• avatar
    TheAnswerIsPolara

    Love that you got the module to “talk”. I remember the breathless voice on the 1981 Chrysler Laser. Wanted the car just because of it. Thankfully, I couldn’t make a deal and got a ’81 Capri Black Magic instead. But, I still remember that voice!

    BTW, did you ever get your digital cluster working with the arduino? Sounds like a cool project.

  • avatar
    Lorenzo

    A decade after dropping Datsun, Nissan was still having trouble with model names. The first generation Altima was called a Stanza/Altima, and if you looked up the specs, it would be called the Bluebird, apparently the name for it in Japan. That first Altima was a compact, and the Stanza was smaller. Now the Altima is midsize, while the Stanza is the same length/wheelbase as the original Altima, but with a smaller, gutless engine.

  • avatar
    Jonathan H.

    My dad was a Nissan service manager for 30 years which included the cars of this era. As a kid he’d take me to work on Saturday mornings and I had access to the service area. I have “Your Door Is Ajar” seared into my brain since the mechanics always had the keys in the ignition and the driver’s door open as the performed their repairs. It was maddening.

  • avatar
    zaxxon25

    My father still daily drives his ’82 Maxima with over 250K on the clock now. Though it’s in less than pristine condition the thing still soldiers on without complaint. When he first purchased it the “your headlights are ON” voice annoyed him greatly so he disabled it. So our girl has not spoken in a very long time (though I can still hear the relay click if something is upsetting her).

  • avatar
    doctorv8

    Fast forward to 9:30:

  • avatar
    Garak

    It works with a primitive record player? That is both stunningly anachronistic and awesome. We had computers with speech synthesizers at that time already.

    I remember seeing a talking Talbot Solara in the mid-1980s – it had a speech synthesizer, and it spoke horribly garbled Finnish. Thankfully that was the only time I’ve ever had to suffer from one of those.

    • 0 avatar
      Joe McKinney

      That’s likely why they used the record. It was an actual human voice rather than a synthetic approximation of a human voice.

      Sort of like Max Headroom. The CGI technology of the 1980′s was very limited so the “computer animated” Max Headroom was portrayed by a human actor wearing prostetics and and a fiberglass jacket.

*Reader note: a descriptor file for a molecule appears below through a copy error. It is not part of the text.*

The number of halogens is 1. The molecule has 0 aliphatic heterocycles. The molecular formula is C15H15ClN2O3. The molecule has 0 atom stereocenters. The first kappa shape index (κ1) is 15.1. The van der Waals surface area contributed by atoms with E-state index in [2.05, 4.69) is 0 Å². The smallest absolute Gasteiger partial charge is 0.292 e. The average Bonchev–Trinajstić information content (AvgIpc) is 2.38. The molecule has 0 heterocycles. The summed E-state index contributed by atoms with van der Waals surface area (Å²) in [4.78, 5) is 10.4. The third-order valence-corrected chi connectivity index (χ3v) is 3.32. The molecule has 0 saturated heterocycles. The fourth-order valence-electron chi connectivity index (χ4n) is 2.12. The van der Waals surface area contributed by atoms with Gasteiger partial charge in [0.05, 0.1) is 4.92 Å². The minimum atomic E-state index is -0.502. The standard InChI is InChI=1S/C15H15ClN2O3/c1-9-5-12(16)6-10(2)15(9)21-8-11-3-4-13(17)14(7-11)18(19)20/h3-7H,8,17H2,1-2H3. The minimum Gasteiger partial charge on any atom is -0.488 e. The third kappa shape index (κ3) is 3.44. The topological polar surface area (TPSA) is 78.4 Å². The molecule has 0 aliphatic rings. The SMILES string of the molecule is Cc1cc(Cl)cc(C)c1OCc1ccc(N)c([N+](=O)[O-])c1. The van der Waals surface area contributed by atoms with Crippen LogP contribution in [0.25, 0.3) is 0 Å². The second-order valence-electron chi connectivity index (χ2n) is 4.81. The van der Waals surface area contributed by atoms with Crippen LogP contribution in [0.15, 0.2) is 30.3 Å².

• 0 avatar
      CoreyDL

      Can’t believe the beautiful cars Talbot used to make compared to the 80s and 90s ones they ended up making, lol.

  • avatar
    FreedMike

    Am I the only one who wanted the computer voice from the Enterprise in my car?

  • avatar
    sirwired

    That voice annunciator is the height of totally pointless awesomeness.

    On another note, did all engines of the era look like somebody’s brother-in-law owned a tubing factory with excess stock that needed to go somewhere?

  • avatar
    lon888

    Murilee – For many years, the urban legend was that on the flipside of the little record was the Nissan company song. Any truth to that?

  • avatar
    Crabspirits

    Betty was a Datsun with a problem on her hands.

    “BOOP Key is in the ignition.”, she exclaimed apprehensively. She dreaded every moment it was inserted in her lock cylinder. She dreaded what might come next. Her suspension took some time to settle down after Charles hopped into the driver’s seat. He was veritable swine. Ugly, portly, and always filthy from the usual construction sites. The back of his sweaty white t-shirt, frosted with drywall dust, dragged across the soft velour. A shiver ran through her core, manifesting itself in a stumble of electrons to the door chime. Instead of “Ding-dong”, it emitted a “Tik-tik”

    “Hey Charles, we’re all going to Half-Times. You comin’?”, asked a co-worker. Charles swung his outstretched leg into the Maxima, and shut the door to silence the chime. “Naw man, I got shit to do.” The co-worker gave him a hand gesture of “Get out of here”, and wondered just what the hell was so important for a construction worker to put off a Friday happy hour. Betty’s L24 was started. Her malfunctioning temp sensor worked it’s magic, unenthusiastically letting the mixture ratio go lean, killing the engine. Charlie answered back by jamming a foot in her gas pedal and trying again. Betty’s power steering belt squealed in pain from Charlie blipping the shit out of her. “Okay, OKAY! That’s enough!” She relented, and allowed her inline six to come to a steady idle.